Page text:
Health risks while you’re there: In wolf country – indeed, on any wildlife-watching trip – be properly shod, to avoid turning an ankle. Also remember that you may be required to keep very still for long periods of time in cold places so your clothes need to protect you. Ticks and tick-borne infections are a risk – those going wolf- watching in Europe or Asia might consider getting the tick-borne encephalitis immunisation.
Danger rating? Low. Gorillas are enormously powerful and, if upset, could literally rip you limb from limb. But if you avoid eye contact and watch your manners, all should be well. Pay attention to your guide, who will tell you how to behave.
Health risks while you’re there: The key central African gorilla areas are malarious – check prophylaxis requirements before travelling. Human conflict has been rife in much of the region, and poverty can drive people to violent crime so seek local safety advice. Eastern mountain gorillas inhabit terrain up to almost 3,800m so altitude sickness is possible.
Danger rating? Medium. Rhinos are dim and don’t see well. Their default position if confused is to charge, so take care not to disturb or surprise one by pushing through elephant grass. If one does charge, get up or behind a tree (if there is one) or lie down so it can’t see your outline.
Health risks while you’re there: Risks will depend upon whether you’re in Africa or Asia, savannah or jungle. Do your health homework before departure.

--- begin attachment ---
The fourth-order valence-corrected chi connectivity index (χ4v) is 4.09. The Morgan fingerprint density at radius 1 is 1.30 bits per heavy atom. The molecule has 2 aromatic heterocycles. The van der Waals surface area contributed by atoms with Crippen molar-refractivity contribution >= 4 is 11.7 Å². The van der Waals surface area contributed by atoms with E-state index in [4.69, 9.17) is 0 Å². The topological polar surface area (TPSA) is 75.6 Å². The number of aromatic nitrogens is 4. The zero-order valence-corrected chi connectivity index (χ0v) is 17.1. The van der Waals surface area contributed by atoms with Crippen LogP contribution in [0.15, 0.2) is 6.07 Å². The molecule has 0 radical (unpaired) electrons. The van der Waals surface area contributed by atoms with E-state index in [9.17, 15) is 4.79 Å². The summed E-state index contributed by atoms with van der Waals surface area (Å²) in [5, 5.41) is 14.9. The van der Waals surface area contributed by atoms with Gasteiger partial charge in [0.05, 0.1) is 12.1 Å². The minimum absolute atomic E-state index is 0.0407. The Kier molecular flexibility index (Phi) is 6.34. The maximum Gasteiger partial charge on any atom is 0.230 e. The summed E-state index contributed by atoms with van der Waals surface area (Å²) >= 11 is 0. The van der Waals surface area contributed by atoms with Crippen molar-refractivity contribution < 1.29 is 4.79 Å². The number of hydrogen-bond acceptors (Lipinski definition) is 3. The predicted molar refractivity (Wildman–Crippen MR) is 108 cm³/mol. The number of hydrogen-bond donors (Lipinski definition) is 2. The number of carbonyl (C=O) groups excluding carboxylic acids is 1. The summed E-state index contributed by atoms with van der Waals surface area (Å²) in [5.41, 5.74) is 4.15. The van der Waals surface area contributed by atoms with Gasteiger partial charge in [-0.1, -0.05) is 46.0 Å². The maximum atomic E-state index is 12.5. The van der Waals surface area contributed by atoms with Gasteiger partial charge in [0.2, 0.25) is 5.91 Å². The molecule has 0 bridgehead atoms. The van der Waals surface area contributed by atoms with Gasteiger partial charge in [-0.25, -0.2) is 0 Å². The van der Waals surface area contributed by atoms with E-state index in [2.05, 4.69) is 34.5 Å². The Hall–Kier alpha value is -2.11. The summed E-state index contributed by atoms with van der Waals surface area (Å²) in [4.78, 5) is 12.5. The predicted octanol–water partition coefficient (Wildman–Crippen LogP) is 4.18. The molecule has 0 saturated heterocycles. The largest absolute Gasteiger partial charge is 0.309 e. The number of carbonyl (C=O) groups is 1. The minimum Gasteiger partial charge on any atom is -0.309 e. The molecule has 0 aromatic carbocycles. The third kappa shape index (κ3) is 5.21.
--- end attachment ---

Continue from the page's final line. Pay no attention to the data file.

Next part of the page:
Danger rating? Very low. Pandas have a gentle demeanor, shun humans and will do their best to keep out of your way.
Health risks while you’re there: Cutting through forest with machetes – as your guide will likely have to do on a panda-trek – can leave spear-sharp spikes, which can inflict nasty injuries if you fall. I treated one unfortunate chap who, in falling, impaled his forearm on a bamboo spike. This was impossible to clean and unfortunately the entry and exit wounds were stitched by a local health assistant; this sealed in the infection, which needed antibiotics to clear. Giant pandas occur up to an altitude of 3,400m so mountain sickness could be an issue for some.
Danger rating? Minuscule. Theoretically there might be a risk of histoplasmosis or psittacosis if you get close to poo in a penguin burrow, but it is hard to imagine any real direct health hazards from penguins.
Health risks while you’re there: In the Americas, vampire bats visit seal and penguin colonies so consider rabies immunisation. If wild camping, sleep inside a tent. If you’re sailing to see penguins in Antarctica, be prepared for rough seas – pack seasickness remedies such as ginger-based preparations or Stugeron (cinnarizine) or even hyoscine patches (which need a GP prescription). Also ensure you have plenty of warm, wind- and waterproof clothing.
To get close to primates, Dr Jane Wilson-Howarth avoids eye contact and she has – surprisingly – managed to look fierce and dominant when faced with packs of half-wild village dogs in Nepal. See www.wilson-howarth.com